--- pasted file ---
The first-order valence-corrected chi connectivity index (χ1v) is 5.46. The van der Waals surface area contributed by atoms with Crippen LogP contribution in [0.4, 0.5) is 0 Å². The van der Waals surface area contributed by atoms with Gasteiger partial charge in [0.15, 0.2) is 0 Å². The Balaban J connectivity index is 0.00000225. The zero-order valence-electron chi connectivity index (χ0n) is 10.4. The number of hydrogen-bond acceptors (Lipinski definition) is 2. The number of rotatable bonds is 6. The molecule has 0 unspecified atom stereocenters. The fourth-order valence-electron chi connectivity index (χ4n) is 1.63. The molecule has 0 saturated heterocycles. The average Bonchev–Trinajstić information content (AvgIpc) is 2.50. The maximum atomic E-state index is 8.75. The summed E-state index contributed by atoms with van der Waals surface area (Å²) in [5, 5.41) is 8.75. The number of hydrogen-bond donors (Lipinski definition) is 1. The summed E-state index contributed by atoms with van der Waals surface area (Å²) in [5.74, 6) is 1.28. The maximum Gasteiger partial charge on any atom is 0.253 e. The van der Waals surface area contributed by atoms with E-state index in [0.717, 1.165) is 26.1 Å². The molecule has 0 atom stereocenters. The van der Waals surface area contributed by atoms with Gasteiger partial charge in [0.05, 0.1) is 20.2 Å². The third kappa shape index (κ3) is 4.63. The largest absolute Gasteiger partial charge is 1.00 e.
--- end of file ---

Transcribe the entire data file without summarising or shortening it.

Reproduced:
The first-order valence-corrected chi connectivity index (χ1v) is 5.46. The van der Waals surface area contributed by atoms with Crippen LogP contribution in [0.4, 0.5) is 0 Å². The van der Waals surface area contributed by atoms with Gasteiger partial charge in [0.15, 0.2) is 0 Å². The Balaban J connectivity index is 0.00000225. The zero-order valence-electron chi connectivity index (χ0n) is 10.4. The number of hydrogen-bond acceptors (Lipinski definition) is 2. The number of rotatable bonds is 6. The molecule has 0 unspecified atom stereocenters. The fourth-order valence-electron chi connectivity index (χ4n) is 1.63. The molecule has 0 saturated heterocycles. The average Bonchev–Trinajstić information content (AvgIpc) is 2.50. The maximum atomic E-state index is 8.75. The summed E-state index contributed by atoms with van der Waals surface area (Å²) in [5, 5.41) is 8.75. The number of hydrogen-bond donors (Lipinski definition) is 1. The summed E-state index contributed by atoms with van der Waals surface area (Å²) in [5.74, 6) is 1.28. The maximum Gasteiger partial charge on any atom is 0.253 e. The van der Waals surface area contributed by atoms with E-state index in [0.717, 1.165) is 26.1 Å². The molecule has 0 atom stereocenters. The van der Waals surface area contributed by atoms with Gasteiger partial charge in [0.05, 0.1) is 20.2 Å². The third kappa shape index (κ3) is 4.63. The largest absolute Gasteiger partial charge is 1.00 e.